Matthew Druckenmiller serves as the Navigating the New Arctic Community Office (NNA-CO) Director. He is also a research scientist at the National Snow and Ice Data Center at the University of Colorado Boulder. He brings over 15 years of transdisciplinary research experience in Arctic and sub-Arctic regions, often in close collaboration with Arctic communities. He also brings experience in participating with a host of national and international Arctic research and policy institutions, including the U.S. Polar Research Board (PRB), the U.S. Interagency Arctic Research Policy Committee (IARPC), and the Study of Environmental Arctic Change (SEARCH). Matthew currently serves as the U.S. Delegate to the International Arctic Science Committee (IASC).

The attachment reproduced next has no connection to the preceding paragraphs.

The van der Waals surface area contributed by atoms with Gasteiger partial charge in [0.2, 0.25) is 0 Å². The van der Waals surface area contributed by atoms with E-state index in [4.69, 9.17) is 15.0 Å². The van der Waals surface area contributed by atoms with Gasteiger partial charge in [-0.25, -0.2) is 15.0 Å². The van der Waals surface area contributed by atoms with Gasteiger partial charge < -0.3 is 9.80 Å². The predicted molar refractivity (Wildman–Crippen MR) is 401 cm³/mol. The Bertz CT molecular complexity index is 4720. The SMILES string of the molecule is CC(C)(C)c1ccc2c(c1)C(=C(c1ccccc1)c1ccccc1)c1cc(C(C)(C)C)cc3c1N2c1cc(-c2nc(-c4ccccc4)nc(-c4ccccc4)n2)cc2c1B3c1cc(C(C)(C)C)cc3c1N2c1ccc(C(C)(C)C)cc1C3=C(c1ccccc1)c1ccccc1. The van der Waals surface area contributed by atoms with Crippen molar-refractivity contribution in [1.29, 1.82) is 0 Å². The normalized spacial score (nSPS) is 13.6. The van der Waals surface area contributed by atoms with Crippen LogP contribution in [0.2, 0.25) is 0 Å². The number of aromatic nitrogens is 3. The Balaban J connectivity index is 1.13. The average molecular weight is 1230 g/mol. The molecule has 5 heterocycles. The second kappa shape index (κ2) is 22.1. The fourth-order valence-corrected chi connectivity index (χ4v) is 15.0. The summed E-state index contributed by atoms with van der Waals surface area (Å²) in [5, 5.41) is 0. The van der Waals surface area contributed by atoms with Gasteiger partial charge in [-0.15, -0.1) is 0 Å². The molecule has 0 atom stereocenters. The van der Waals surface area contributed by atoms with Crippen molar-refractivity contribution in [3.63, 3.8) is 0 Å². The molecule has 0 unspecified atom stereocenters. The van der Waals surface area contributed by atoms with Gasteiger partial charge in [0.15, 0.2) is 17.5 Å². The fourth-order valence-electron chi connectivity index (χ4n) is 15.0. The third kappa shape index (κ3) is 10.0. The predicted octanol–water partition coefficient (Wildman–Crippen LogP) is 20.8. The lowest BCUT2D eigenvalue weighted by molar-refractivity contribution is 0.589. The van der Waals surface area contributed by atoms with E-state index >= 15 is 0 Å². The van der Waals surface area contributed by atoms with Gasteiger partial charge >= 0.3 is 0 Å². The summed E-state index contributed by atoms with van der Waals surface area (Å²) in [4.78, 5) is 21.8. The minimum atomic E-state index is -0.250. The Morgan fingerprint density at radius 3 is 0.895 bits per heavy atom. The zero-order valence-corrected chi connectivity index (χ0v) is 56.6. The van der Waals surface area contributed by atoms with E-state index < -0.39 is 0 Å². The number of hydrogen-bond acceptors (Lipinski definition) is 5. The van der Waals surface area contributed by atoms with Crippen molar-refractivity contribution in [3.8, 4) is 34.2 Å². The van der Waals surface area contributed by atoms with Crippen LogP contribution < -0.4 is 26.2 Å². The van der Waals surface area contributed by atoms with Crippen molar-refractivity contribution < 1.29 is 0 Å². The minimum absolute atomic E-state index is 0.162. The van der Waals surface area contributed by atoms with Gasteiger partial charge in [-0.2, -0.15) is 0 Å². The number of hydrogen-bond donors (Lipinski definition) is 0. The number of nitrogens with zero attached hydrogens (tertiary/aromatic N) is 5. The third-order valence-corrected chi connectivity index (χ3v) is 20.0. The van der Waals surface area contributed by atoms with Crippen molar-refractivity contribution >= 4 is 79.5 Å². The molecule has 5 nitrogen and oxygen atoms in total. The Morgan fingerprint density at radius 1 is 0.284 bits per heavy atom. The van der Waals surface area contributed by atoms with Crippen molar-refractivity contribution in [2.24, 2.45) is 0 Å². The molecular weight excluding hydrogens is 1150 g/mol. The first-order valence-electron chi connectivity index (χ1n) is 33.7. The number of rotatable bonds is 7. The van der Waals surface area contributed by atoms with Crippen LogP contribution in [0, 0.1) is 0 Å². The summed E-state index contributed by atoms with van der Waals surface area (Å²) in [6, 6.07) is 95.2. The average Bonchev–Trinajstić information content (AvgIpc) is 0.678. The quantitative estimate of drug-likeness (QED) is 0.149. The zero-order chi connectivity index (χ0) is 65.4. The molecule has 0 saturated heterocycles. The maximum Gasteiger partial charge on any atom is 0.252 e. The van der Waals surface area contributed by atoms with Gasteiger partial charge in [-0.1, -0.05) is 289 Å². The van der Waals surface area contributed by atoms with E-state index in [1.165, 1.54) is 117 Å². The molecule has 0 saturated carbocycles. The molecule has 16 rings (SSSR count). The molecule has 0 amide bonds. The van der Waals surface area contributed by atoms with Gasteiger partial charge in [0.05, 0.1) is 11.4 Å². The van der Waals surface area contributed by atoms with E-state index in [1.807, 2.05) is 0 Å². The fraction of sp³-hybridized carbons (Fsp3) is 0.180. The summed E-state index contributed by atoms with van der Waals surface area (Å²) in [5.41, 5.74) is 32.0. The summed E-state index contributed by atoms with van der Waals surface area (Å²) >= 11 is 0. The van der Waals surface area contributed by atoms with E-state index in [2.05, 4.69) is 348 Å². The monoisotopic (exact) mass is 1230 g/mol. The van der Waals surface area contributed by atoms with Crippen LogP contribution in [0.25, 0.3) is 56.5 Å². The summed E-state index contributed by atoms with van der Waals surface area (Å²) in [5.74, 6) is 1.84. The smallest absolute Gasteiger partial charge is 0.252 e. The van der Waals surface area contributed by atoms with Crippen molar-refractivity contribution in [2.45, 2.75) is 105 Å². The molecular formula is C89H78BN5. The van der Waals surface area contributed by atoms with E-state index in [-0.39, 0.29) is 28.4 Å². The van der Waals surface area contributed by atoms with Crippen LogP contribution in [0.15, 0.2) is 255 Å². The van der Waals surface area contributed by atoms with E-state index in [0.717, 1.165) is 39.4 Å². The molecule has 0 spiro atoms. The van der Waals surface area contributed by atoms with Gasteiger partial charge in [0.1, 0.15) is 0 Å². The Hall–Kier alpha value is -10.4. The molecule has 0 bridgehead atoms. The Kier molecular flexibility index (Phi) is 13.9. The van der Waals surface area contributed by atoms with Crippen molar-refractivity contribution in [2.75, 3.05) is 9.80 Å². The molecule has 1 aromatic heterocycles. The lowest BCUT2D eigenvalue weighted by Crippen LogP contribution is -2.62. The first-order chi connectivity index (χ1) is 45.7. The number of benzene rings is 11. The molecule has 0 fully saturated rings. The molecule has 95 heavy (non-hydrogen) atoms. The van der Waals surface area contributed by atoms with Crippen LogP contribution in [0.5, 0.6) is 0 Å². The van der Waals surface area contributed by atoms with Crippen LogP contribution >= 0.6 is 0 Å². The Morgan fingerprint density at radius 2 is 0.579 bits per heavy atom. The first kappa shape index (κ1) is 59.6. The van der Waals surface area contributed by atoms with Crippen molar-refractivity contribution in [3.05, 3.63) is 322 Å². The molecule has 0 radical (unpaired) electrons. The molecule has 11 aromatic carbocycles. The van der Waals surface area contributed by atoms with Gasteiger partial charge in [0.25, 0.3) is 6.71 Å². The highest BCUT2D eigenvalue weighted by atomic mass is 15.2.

Stanislav (Stas) Ksenofontov is an indigenous Sakha social scientist from the Republic of Sakha, NE Siberia, Russia. He earned his PhD from the University of Zurich (Switzerland) where he conducted his research on the vulnerability of social-ecological systems of Arctic Sakha to global change drivers, namely climate change, land use change as well as socio-political transformations. Stas is a postdoctoral scholar at the ARCTICenter, University of Northern Iowa (USA) where he continues his research on the impacts of global change on Arctic social-ecological systems, particularly urbanization effects on Indigenous identities, Russian energy megaprojects impacts on ecosystems and traditional practices, urban infrastructures. Besides, Dr. Ksenofontov's research interests include Asian interests in the Arctic, sustainability of Indigenous communities, Indigenous knowledge. Dr. Ksenofontov is an Indigenous collaborations project group leader of the Association of Polar Early Career Scientists (APECS) and Fellowship Program Coordinator of the International Arctic Science Committee (IASC).